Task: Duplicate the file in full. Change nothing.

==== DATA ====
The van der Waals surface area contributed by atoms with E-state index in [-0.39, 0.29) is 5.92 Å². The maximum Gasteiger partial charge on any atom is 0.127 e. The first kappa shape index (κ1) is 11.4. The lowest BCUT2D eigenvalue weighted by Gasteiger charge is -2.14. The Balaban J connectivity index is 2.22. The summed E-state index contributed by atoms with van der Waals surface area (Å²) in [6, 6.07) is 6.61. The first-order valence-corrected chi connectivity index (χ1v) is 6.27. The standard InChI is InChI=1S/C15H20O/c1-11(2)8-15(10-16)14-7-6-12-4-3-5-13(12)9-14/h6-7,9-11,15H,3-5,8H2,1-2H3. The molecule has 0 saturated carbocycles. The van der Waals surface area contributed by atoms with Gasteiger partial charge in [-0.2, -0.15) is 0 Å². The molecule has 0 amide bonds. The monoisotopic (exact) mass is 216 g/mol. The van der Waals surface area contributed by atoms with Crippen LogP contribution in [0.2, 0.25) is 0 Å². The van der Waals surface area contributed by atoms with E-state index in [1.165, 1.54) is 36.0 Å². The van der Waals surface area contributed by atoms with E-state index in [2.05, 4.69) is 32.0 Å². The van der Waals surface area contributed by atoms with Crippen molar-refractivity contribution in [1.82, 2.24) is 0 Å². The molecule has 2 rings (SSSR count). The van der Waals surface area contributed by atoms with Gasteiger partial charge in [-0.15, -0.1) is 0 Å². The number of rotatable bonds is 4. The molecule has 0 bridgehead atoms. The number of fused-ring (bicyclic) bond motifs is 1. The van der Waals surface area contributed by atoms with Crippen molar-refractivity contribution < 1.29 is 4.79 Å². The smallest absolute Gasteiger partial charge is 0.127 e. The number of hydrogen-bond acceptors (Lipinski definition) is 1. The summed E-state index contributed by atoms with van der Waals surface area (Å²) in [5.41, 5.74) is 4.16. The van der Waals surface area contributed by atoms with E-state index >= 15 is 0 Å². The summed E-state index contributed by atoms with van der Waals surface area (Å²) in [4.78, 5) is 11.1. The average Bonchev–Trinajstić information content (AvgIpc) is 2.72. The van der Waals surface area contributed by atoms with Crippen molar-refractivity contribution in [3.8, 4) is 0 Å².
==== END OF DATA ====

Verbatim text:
The van der Waals surface area contributed by atoms with E-state index in [-0.39, 0.29) is 5.92 Å². The maximum Gasteiger partial charge on any atom is 0.127 e. The first kappa shape index (κ1) is 11.4. The lowest BCUT2D eigenvalue weighted by Gasteiger charge is -2.14. The Balaban J connectivity index is 2.22. The summed E-state index contributed by atoms with van der Waals surface area (Å²) in [6, 6.07) is 6.61. The first-order valence-corrected chi connectivity index (χ1v) is 6.27. The standard InChI is InChI=1S/C15H20O/c1-11(2)8-15(10-16)14-7-6-12-4-3-5-13(12)9-14/h6-7,9-11,15H,3-5,8H2,1-2H3. The molecule has 0 saturated carbocycles. The van der Waals surface area contributed by atoms with Gasteiger partial charge in [-0.2, -0.15) is 0 Å². The molecule has 0 amide bonds. The monoisotopic (exact) mass is 216 g/mol. The van der Waals surface area contributed by atoms with Crippen LogP contribution in [0.2, 0.25) is 0 Å². The van der Waals surface area contributed by atoms with E-state index in [1.165, 1.54) is 36.0 Å². The van der Waals surface area contributed by atoms with E-state index in [2.05, 4.69) is 32.0 Å². The van der Waals surface area contributed by atoms with Crippen molar-refractivity contribution in [1.82, 2.24) is 0 Å². The molecule has 2 rings (SSSR count). The van der Waals surface area contributed by atoms with Gasteiger partial charge in [-0.15, -0.1) is 0 Å². The number of rotatable bonds is 4. The molecule has 0 bridgehead atoms. The number of fused-ring (bicyclic) bond motifs is 1. The van der Waals surface area contributed by atoms with Crippen molar-refractivity contribution < 1.29 is 4.79 Å². The smallest absolute Gasteiger partial charge is 0.127 e. The number of hydrogen-bond acceptors (Lipinski definition) is 1. The summed E-state index contributed by atoms with van der Waals surface area (Å²) in [5.41, 5.74) is 4.16. The van der Waals surface area contributed by atoms with E-state index >= 15 is 0 Å². The summed E-state index contributed by atoms with van der Waals surface area (Å²) in [4.78, 5) is 11.1. The average Bonchev–Trinajstić information content (AvgIpc) is 2.72. The van der Waals surface area contributed by atoms with Crippen molar-refractivity contribution in [3.8, 4) is 0 Å².